President Donald Trump prepares to speak at Mar-a-Lago in Palm Beach, Fla., Thursday, April 6, 2017, after the U.S. fired a barrage of cruise missiles into Syria Thursday night in retaliation for this week’s gruesome chemical weapons attack against civilians. (Alex Brandon/AP/CP)Tr
WASHINGTON – The White House is telling U.S. media that it’s weighing a plan to pull out of NAFTA, upping the pressure on Congress to get cracking on negotiations under the threat of having the seminal trade deal obliterated.
Various media say Trump is considering detonating the trade equivalent of a nuclear option: an executive order to withdraw from the trade agreement with Canada and Mexico, a prospect that would terrify industry and business-friendly lawmakers.
Those same reports say Trump hasn’t yet decided what to do.
The online site Politico says he’s looking at an executive order drafted by aides Steve Bannon and economic assistant Peter Navarro. CNN says he might simply go ahead with renegotiations, as originally planned.
What’s not at all clear is whether Trump is seriously considering a pullout, or merely using it as a threat.
The leaks to media appeared to jolt markets. The Canadian dollar lost 0.25 cents by early afternoon, while the Mexican peso got hit harder, down almost two per cent by 1:45 p.m. ET.
One trade expert views it as a negotiating tactic — a threat to Congress.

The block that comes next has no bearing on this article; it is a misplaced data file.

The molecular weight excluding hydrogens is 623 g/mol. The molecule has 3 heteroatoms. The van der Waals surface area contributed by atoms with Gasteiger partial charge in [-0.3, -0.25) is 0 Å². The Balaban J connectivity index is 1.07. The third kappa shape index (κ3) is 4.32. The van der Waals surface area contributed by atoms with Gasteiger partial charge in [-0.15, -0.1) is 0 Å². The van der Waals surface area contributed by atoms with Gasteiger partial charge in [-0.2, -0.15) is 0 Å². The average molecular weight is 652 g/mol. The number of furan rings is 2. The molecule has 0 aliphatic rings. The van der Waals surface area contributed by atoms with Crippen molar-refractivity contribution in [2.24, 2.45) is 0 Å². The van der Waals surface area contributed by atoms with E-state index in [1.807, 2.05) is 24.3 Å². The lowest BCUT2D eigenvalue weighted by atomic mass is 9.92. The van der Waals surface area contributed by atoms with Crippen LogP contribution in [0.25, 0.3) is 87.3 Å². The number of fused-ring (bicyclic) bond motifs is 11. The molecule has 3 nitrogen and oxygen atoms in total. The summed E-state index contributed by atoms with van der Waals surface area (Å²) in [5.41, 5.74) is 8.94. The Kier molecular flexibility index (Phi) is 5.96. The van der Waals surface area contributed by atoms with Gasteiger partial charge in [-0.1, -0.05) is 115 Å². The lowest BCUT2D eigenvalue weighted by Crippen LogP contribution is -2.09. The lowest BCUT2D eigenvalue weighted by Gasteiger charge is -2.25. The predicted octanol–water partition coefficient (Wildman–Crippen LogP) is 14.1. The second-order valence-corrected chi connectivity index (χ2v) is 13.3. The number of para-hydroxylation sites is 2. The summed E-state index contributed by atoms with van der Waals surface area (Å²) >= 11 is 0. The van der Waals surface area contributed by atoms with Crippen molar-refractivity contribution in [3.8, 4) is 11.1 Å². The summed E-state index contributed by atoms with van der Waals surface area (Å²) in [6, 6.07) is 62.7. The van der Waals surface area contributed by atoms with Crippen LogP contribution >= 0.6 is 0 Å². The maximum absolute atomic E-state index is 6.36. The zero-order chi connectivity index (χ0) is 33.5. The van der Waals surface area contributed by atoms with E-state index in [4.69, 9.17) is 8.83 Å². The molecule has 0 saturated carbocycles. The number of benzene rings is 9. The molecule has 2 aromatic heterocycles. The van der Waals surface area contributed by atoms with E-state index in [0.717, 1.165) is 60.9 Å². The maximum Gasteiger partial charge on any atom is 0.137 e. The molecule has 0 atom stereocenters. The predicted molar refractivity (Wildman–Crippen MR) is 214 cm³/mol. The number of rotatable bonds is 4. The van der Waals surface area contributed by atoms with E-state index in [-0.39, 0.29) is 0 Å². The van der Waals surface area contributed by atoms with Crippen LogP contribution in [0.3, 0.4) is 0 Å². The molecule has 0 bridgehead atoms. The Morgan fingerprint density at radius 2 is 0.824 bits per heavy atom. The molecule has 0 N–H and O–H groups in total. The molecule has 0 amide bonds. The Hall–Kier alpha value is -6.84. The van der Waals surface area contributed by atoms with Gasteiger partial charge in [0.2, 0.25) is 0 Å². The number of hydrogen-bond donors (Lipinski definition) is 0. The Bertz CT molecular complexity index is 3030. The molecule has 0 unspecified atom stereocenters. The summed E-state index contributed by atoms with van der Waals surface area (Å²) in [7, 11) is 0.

”I think he is bluffing,” said Canada-U.S. trade lawyer Mark Warner.
”I think by threatening a nuclear option he is hoping to get Congress to speed up… (and) stop getting in the way. If there is an executive order, it’s probably more likely to be weaker than his rhetoric.”
The White House has expressed frustration lately at the go-slow attitude of Congress: it has yet to confirm his trade czar or approve a 90-day notice to start NAFTA talks. The administration says it will be hard to get a deal as the Mexican election approaches.
The Mexican government says it can’t conclude a NAFTA deal after the first quarter of next year. Trump’s point man on the negotiation, Commerce Secretary Wilbur Ross, has acknowledged that it gets harder if talks linger too much into next year.
Mexico has an election in July 2018. Then there’s a five-month lame-duck period in Mexico. And in the midst of all that, U.S. lawmakers will be embroiled in their own midterm elections, complicating the task of trade-related tradeoffs.
By law, Congress must be consulted on negotiations, then vote to ratify a deal.
”It’s been frustratingly slow,” Ross said of Congress earlier this month. ”They’ve been very, very slow on completing the hearings and voting on our new U.S. trade representative Bob Lighthizer. That’s been not helpful.”
As for the law related to terminating NAFTA, Trump can do it. He can cancel NAFTA on six months’ notice. But the aftermath of that is soaked in uncertainty. There are competing legal views on whether he can cancel the implementing legislation, whereby NAFTA’s contents were made law by Congress.
Many of the tariffs eliminated in NAFTA might not revert to pre-1993 levels either. Subsequent global trade negotiations whittled down tariffs at the World Trade Organization. There’s also the open question of where the cancellation of the 1993 NAFTA would leave the earlier Canada-U.S. agreement.
Warner predicted two certain results: confusion and litigation.